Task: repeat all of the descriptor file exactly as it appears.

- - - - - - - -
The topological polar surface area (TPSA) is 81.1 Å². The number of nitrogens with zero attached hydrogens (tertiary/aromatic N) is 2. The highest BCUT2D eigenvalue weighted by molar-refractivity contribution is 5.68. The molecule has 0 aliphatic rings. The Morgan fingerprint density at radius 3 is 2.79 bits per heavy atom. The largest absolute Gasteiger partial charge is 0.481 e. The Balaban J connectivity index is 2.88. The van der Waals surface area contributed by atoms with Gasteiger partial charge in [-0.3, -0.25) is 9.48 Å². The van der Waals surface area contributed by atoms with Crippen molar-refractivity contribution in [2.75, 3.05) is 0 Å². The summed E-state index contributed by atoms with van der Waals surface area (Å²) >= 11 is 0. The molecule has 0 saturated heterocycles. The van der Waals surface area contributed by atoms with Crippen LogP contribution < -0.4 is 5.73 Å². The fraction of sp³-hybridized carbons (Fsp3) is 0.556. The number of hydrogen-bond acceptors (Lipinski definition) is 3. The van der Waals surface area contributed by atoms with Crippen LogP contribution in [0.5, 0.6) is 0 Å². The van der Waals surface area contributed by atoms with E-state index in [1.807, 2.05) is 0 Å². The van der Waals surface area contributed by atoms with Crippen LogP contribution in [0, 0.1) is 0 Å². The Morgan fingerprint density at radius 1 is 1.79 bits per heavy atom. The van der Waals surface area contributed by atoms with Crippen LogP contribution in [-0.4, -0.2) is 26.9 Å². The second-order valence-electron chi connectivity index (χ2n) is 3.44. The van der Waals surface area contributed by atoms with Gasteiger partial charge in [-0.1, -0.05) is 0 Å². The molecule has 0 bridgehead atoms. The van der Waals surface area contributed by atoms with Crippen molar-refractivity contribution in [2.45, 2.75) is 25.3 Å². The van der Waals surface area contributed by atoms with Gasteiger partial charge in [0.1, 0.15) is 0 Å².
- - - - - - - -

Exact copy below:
The topological polar surface area (TPSA) is 81.1 Å². The number of nitrogens with zero attached hydrogens (tertiary/aromatic N) is 2. The highest BCUT2D eigenvalue weighted by molar-refractivity contribution is 5.68. The molecule has 0 aliphatic rings. The Morgan fingerprint density at radius 3 is 2.79 bits per heavy atom. The largest absolute Gasteiger partial charge is 0.481 e. The Balaban J connectivity index is 2.88. The van der Waals surface area contributed by atoms with Gasteiger partial charge in [-0.3, -0.25) is 9.48 Å². The van der Waals surface area contributed by atoms with Crippen molar-refractivity contribution in [2.75, 3.05) is 0 Å². The summed E-state index contributed by atoms with van der Waals surface area (Å²) >= 11 is 0. The molecule has 0 saturated heterocycles. The van der Waals surface area contributed by atoms with Crippen LogP contribution < -0.4 is 5.73 Å². The fraction of sp³-hybridized carbons (Fsp3) is 0.556. The number of hydrogen-bond acceptors (Lipinski definition) is 3. The van der Waals surface area contributed by atoms with Crippen LogP contribution in [0.5, 0.6) is 0 Å². The van der Waals surface area contributed by atoms with E-state index in [1.807, 2.05) is 0 Å². The van der Waals surface area contributed by atoms with Crippen LogP contribution in [0, 0.1) is 0 Å². The Morgan fingerprint density at radius 1 is 1.79 bits per heavy atom. The van der Waals surface area contributed by atoms with Crippen LogP contribution in [-0.4, -0.2) is 26.9 Å². The second-order valence-electron chi connectivity index (χ2n) is 3.44. The van der Waals surface area contributed by atoms with Gasteiger partial charge in [-0.1, -0.05) is 0 Å². The molecule has 0 bridgehead atoms. The van der Waals surface area contributed by atoms with Crippen molar-refractivity contribution in [2.45, 2.75) is 25.3 Å². The van der Waals surface area contributed by atoms with Gasteiger partial charge in [0.1, 0.15) is 0 Å².